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Watch Buying in 2018: The New Rules for Return on Investment

In a saturated market, buyers are using new criteria to determine what makes a timepiece truly desirable.

In recent years, the U.S. watch market has been flooded with product from the suffering Chinese and Russian markets. Flagrant discounting on the Internet, as well as huge growth in the less financially prohibitive preowned and vintage markets, has sent prices for some timepieces plummeting. The economic impact, while significant, has not been as severe as the fallout from the 2008 financial crisis, but the phenomenon is affecting buyer behavior in ways that may be much more profound.

The saturation of the U.S. market has underscored the uncomfortable fact that most new timepieces depreciate in value—some of them dramatically so.

Looking to find watches that will retain their values, buyers are using a new set of parameters to determine which timepieces are truly desirable.

“Hands down, what most people want in a watch these days is value retention,” says Nick Linca, managing partner of the Florida multi-store retailer Provident Jewelry. “When they spend the money to buy a new watch, they want to know that they aren’t going to be losing 30 or 40 percent of the value right away.”

Linca is one of many retailers witnessing a behavioral shift in which buyers are questioning what they want in new watches, placing less emphasis on physical aspects and more on qualities like limited production numbers and perceived availability. Not surprisingly, models from companies with firm control over their production, such as Rolex and Patek Philippe, tend to maintain their values. A number of other brands have also risen in collectors’ esteem because of their fortified grip on production, distribution, and value.

Among the watchmakers on the rise in this new reality is Richard Mille, which has managed to make these qualities count at a far higher price point than has most of the competition. With a largely autonomous distribution network and a small production of around 4,000 pieces per year, the brand is rumored to keep a close watch on aftermarket prices. In recent months, Richard Mille clients have reported long waits for its most desirable pieces, a phenomenon that is almost always accompanied by little or no discounting and high resale prices.

Legacy brand Audemars Piguet has followed a similar strategy. Just a few years ago, the company was forced to adjust pricing because of softness in the market, but now its models are very much in demand. It is sticking firmly to moderate production targets and limiting its distribution points, thus heightening the perception of exclusivity. Audemars Piguet’s principal model, the Royal Oak, is also benefiting from its reputation and pedigree.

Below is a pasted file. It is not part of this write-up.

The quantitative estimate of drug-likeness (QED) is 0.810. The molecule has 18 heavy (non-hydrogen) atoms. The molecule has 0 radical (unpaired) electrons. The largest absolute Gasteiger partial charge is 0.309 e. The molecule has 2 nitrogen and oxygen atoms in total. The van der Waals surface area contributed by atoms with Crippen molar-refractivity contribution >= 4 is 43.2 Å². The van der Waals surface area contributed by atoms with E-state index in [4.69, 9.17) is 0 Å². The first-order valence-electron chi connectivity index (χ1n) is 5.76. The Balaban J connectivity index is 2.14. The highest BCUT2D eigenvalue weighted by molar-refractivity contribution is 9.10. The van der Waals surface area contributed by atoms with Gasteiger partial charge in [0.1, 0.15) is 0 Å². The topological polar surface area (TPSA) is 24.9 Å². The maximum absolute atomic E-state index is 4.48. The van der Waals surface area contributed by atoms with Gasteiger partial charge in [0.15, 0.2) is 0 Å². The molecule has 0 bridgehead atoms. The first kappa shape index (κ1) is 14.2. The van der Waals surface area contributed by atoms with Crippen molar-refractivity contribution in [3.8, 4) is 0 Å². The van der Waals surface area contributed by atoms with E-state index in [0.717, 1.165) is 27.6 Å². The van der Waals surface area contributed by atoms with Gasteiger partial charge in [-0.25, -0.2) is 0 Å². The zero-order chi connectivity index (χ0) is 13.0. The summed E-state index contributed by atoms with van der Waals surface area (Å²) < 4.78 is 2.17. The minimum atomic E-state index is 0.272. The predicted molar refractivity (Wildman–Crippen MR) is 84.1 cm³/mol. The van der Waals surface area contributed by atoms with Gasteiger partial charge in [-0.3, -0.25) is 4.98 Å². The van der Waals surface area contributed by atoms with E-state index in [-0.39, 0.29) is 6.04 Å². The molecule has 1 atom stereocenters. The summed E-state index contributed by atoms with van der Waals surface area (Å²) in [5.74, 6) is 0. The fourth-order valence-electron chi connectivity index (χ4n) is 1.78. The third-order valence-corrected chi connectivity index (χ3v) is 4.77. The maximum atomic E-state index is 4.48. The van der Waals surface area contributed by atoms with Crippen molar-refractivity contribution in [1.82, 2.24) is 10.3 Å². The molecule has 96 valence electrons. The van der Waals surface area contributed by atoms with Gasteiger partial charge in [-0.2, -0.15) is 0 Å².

“I definitely see that established models are getting some benefit in today’s market,” says Jeremy Oster of Denver’s Oster Jewelers. “In some cases, the newer buyer doesn’t remember the problems certain brands have had in the past.”

Many of the most successful legacy models, like Patek Philippe’s Nautilus, benefit both from having a sporty design and for being very hard to obtain. On the opposite side of the design spectrum are independent brands like F.P. Journe, which emphasizes contemporary styling with its super-limited-production Chronographe Monopoussoir Rattrapante, and Hublot, whose very contemporary Ferrari models are also strictly limited in production.

Zenith is another brand that has found success through contemporary design. “It’s a mixture of overt technical qualities and a design that fits a modern lifestyle,” says Thierry Collot, Zenith’s North America brand director, about the new limited-edition Defy El Primero 21. “The watches that are delivered are usually sold before they spend much time in the stores.”

Indeed, scarcity is not the only factor driving the modern market. As several of these watches attest, new tastes in design—especially those of more youthful buyers—are also contributing. “Millennials don’t want to be associated with the massive watches of the past few years,” Oster says. “They want markedly smaller pieces.”

Citing Audemars Piguet in particular, Oster has noticed a perceptible shift from the larger Royal Oak Offshore models to the more svelte Royal Oak automatic and chronograph models. Other retailers have seen a similar rise in the popularity of smaller, more compact models, including more refined and exclusive pieces from Geneva boutique watchmaker Laurent Ferrier.

Not coincidentally, the smaller sizes of several of the more popular current models emulate the proportions of vintage watches. Given the recent resale performance in the vintage market, this nod to the past could prove a good path forward for the industry.

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